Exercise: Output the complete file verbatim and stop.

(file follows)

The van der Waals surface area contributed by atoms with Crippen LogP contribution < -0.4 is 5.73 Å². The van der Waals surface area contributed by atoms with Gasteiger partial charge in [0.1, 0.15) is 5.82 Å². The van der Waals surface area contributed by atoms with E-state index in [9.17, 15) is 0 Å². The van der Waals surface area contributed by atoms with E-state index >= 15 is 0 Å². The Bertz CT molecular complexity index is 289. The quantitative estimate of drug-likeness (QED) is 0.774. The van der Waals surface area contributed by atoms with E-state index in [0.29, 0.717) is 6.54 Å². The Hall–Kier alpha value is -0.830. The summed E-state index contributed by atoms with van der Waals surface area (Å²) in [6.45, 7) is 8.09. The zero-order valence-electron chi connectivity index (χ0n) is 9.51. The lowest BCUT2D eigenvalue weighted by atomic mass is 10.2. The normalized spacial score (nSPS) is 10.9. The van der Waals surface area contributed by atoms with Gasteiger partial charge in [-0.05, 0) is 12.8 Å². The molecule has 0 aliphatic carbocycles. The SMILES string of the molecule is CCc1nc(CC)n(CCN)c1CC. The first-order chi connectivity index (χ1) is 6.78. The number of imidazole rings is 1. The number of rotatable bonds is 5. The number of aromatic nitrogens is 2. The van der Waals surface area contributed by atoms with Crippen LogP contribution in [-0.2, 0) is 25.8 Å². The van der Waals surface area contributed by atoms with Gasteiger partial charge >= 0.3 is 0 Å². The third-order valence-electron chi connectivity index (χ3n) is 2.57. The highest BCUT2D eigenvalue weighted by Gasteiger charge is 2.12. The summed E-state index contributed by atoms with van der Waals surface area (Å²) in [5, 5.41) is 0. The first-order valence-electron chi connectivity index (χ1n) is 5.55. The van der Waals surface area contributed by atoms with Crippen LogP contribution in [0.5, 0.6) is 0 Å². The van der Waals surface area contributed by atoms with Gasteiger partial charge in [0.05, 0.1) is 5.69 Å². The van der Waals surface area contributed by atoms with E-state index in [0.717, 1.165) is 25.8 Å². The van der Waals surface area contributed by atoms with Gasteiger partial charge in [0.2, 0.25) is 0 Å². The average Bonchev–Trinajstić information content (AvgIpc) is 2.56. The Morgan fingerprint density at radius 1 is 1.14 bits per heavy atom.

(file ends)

The van der Waals surface area contributed by atoms with Crippen LogP contribution < -0.4 is 5.73 Å². The van der Waals surface area contributed by atoms with Gasteiger partial charge in [0.1, 0.15) is 5.82 Å². The van der Waals surface area contributed by atoms with E-state index in [9.17, 15) is 0 Å². The van der Waals surface area contributed by atoms with E-state index >= 15 is 0 Å². The Bertz CT molecular complexity index is 289. The quantitative estimate of drug-likeness (QED) is 0.774. The van der Waals surface area contributed by atoms with E-state index in [0.29, 0.717) is 6.54 Å². The Hall–Kier alpha value is -0.830. The summed E-state index contributed by atoms with van der Waals surface area (Å²) in [6.45, 7) is 8.09. The zero-order valence-electron chi connectivity index (χ0n) is 9.51. The lowest BCUT2D eigenvalue weighted by atomic mass is 10.2. The normalized spacial score (nSPS) is 10.9. The van der Waals surface area contributed by atoms with Gasteiger partial charge in [-0.05, 0) is 12.8 Å². The molecule has 0 aliphatic carbocycles. The SMILES string of the molecule is CCc1nc(CC)n(CCN)c1CC. The first-order chi connectivity index (χ1) is 6.78. The number of imidazole rings is 1. The number of rotatable bonds is 5. The number of aromatic nitrogens is 2. The van der Waals surface area contributed by atoms with Crippen LogP contribution in [-0.2, 0) is 25.8 Å². The van der Waals surface area contributed by atoms with Gasteiger partial charge >= 0.3 is 0 Å². The third-order valence-electron chi connectivity index (χ3n) is 2.57. The highest BCUT2D eigenvalue weighted by Gasteiger charge is 2.12. The summed E-state index contributed by atoms with van der Waals surface area (Å²) in [5, 5.41) is 0. The first-order valence-electron chi connectivity index (χ1n) is 5.55. The van der Waals surface area contributed by atoms with Crippen LogP contribution in [0.5, 0.6) is 0 Å². The van der Waals surface area contributed by atoms with Gasteiger partial charge in [0.05, 0.1) is 5.69 Å². The van der Waals surface area contributed by atoms with E-state index in [0.717, 1.165) is 25.8 Å². The van der Waals surface area contributed by atoms with Gasteiger partial charge in [0.2, 0.25) is 0 Å². The average Bonchev–Trinajstić information content (AvgIpc) is 2.56. The Morgan fingerprint density at radius 1 is 1.14 bits per heavy atom.